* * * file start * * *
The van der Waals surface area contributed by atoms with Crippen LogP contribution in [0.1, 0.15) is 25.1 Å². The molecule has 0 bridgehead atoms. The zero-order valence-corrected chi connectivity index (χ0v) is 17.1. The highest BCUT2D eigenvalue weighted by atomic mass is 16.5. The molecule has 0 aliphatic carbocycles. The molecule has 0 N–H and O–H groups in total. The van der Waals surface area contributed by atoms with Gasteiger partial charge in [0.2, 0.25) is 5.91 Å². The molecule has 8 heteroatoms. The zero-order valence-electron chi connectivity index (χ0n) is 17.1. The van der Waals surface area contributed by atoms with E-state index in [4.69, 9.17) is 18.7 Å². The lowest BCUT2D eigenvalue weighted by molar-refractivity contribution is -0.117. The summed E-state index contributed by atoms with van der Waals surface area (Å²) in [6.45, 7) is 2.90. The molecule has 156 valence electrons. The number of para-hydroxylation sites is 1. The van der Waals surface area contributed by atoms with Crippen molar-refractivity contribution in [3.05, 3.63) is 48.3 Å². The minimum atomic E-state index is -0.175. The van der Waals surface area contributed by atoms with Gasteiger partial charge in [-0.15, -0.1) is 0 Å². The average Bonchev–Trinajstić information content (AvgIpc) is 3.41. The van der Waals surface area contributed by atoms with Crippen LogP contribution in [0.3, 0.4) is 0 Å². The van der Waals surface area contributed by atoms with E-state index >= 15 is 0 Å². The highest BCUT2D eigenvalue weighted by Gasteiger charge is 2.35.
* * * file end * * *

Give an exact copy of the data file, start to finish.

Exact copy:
The van der Waals surface area contributed by atoms with Crippen LogP contribution in [0.1, 0.15) is 25.1 Å². The molecule has 0 bridgehead atoms. The zero-order valence-corrected chi connectivity index (χ0v) is 17.1. The highest BCUT2D eigenvalue weighted by atomic mass is 16.5. The molecule has 0 aliphatic carbocycles. The molecule has 0 N–H and O–H groups in total. The van der Waals surface area contributed by atoms with Gasteiger partial charge in [0.2, 0.25) is 5.91 Å². The molecule has 8 heteroatoms. The zero-order valence-electron chi connectivity index (χ0n) is 17.1. The van der Waals surface area contributed by atoms with E-state index in [4.69, 9.17) is 18.7 Å². The lowest BCUT2D eigenvalue weighted by molar-refractivity contribution is -0.117. The summed E-state index contributed by atoms with van der Waals surface area (Å²) in [6.45, 7) is 2.90. The molecule has 156 valence electrons. The number of para-hydroxylation sites is 1. The van der Waals surface area contributed by atoms with Crippen molar-refractivity contribution in [3.05, 3.63) is 48.3 Å². The minimum atomic E-state index is -0.175. The van der Waals surface area contributed by atoms with Gasteiger partial charge in [-0.15, -0.1) is 0 Å². The average Bonchev–Trinajstić information content (AvgIpc) is 3.41. The van der Waals surface area contributed by atoms with Crippen LogP contribution in [0.3, 0.4) is 0 Å². The van der Waals surface area contributed by atoms with E-state index >= 15 is 0 Å². The highest BCUT2D eigenvalue weighted by Gasteiger charge is 2.35.